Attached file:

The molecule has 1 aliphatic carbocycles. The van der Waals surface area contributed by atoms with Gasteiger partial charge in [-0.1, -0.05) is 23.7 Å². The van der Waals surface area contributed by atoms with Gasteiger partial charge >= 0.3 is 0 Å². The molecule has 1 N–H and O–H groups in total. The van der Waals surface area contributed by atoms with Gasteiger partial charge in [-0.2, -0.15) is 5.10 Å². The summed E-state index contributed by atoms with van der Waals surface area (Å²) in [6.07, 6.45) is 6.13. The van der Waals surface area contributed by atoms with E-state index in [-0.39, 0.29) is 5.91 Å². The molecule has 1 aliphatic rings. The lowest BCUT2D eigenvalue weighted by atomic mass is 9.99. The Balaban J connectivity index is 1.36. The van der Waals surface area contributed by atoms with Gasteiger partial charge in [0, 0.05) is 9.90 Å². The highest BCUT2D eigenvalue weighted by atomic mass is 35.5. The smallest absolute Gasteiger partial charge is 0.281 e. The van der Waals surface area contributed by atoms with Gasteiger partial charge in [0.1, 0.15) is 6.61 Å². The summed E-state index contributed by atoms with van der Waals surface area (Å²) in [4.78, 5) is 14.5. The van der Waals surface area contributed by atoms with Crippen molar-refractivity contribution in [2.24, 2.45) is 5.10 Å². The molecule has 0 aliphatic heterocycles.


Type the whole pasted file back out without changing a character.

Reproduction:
The molecule has 1 aliphatic carbocycles. The van der Waals surface area contributed by atoms with Gasteiger partial charge in [-0.1, -0.05) is 23.7 Å². The van der Waals surface area contributed by atoms with Gasteiger partial charge >= 0.3 is 0 Å². The molecule has 1 N–H and O–H groups in total. The van der Waals surface area contributed by atoms with Gasteiger partial charge in [-0.2, -0.15) is 5.10 Å². The summed E-state index contributed by atoms with van der Waals surface area (Å²) in [6.07, 6.45) is 6.13. The van der Waals surface area contributed by atoms with E-state index in [-0.39, 0.29) is 5.91 Å². The molecule has 1 aliphatic rings. The lowest BCUT2D eigenvalue weighted by atomic mass is 9.99. The Balaban J connectivity index is 1.36. The van der Waals surface area contributed by atoms with Gasteiger partial charge in [0, 0.05) is 9.90 Å². The highest BCUT2D eigenvalue weighted by atomic mass is 35.5. The smallest absolute Gasteiger partial charge is 0.281 e. The van der Waals surface area contributed by atoms with Gasteiger partial charge in [0.1, 0.15) is 6.61 Å². The summed E-state index contributed by atoms with van der Waals surface area (Å²) in [4.78, 5) is 14.5. The van der Waals surface area contributed by atoms with Crippen molar-refractivity contribution in [2.24, 2.45) is 5.10 Å². The molecule has 0 aliphatic heterocycles.